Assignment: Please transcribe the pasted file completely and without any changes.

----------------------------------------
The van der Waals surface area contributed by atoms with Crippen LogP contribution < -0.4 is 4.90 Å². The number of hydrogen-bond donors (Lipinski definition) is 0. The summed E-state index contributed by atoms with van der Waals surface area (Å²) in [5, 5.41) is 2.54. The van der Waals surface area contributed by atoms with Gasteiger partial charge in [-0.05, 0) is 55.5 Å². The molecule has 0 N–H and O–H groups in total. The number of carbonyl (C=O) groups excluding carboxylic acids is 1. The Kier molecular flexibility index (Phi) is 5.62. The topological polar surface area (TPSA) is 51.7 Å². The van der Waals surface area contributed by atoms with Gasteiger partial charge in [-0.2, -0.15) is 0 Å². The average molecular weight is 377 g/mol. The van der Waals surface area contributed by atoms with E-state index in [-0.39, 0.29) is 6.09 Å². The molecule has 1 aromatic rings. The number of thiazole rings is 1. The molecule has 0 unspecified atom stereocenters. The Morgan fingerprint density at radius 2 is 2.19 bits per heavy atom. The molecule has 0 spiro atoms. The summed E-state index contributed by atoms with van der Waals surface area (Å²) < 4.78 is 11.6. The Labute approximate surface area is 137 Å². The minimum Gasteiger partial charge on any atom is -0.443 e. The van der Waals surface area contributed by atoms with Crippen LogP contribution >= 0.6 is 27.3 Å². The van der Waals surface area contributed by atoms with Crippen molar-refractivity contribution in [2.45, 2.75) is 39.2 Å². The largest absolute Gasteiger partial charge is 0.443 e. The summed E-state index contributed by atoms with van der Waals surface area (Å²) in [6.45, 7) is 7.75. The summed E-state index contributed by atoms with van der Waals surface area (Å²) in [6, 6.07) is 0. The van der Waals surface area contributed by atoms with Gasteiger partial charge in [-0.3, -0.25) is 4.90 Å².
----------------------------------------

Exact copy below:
The van der Waals surface area contributed by atoms with Crippen LogP contribution < -0.4 is 4.90 Å². The number of hydrogen-bond donors (Lipinski definition) is 0. The summed E-state index contributed by atoms with van der Waals surface area (Å²) in [5, 5.41) is 2.54. The van der Waals surface area contributed by atoms with Gasteiger partial charge in [-0.05, 0) is 55.5 Å². The molecule has 0 N–H and O–H groups in total. The number of carbonyl (C=O) groups excluding carboxylic acids is 1. The Kier molecular flexibility index (Phi) is 5.62. The topological polar surface area (TPSA) is 51.7 Å². The van der Waals surface area contributed by atoms with Gasteiger partial charge in [-0.2, -0.15) is 0 Å². The average molecular weight is 377 g/mol. The van der Waals surface area contributed by atoms with E-state index in [-0.39, 0.29) is 6.09 Å². The molecule has 1 aromatic rings. The number of thiazole rings is 1. The molecule has 0 unspecified atom stereocenters. The Morgan fingerprint density at radius 2 is 2.19 bits per heavy atom. The molecule has 0 spiro atoms. The summed E-state index contributed by atoms with van der Waals surface area (Å²) < 4.78 is 11.6. The Labute approximate surface area is 137 Å². The minimum Gasteiger partial charge on any atom is -0.443 e. The van der Waals surface area contributed by atoms with Crippen LogP contribution >= 0.6 is 27.3 Å². The van der Waals surface area contributed by atoms with Crippen molar-refractivity contribution in [2.45, 2.75) is 39.2 Å². The largest absolute Gasteiger partial charge is 0.443 e. The summed E-state index contributed by atoms with van der Waals surface area (Å²) in [6.45, 7) is 7.75. The summed E-state index contributed by atoms with van der Waals surface area (Å²) in [6, 6.07) is 0. The van der Waals surface area contributed by atoms with Gasteiger partial charge in [-0.3, -0.25) is 4.90 Å².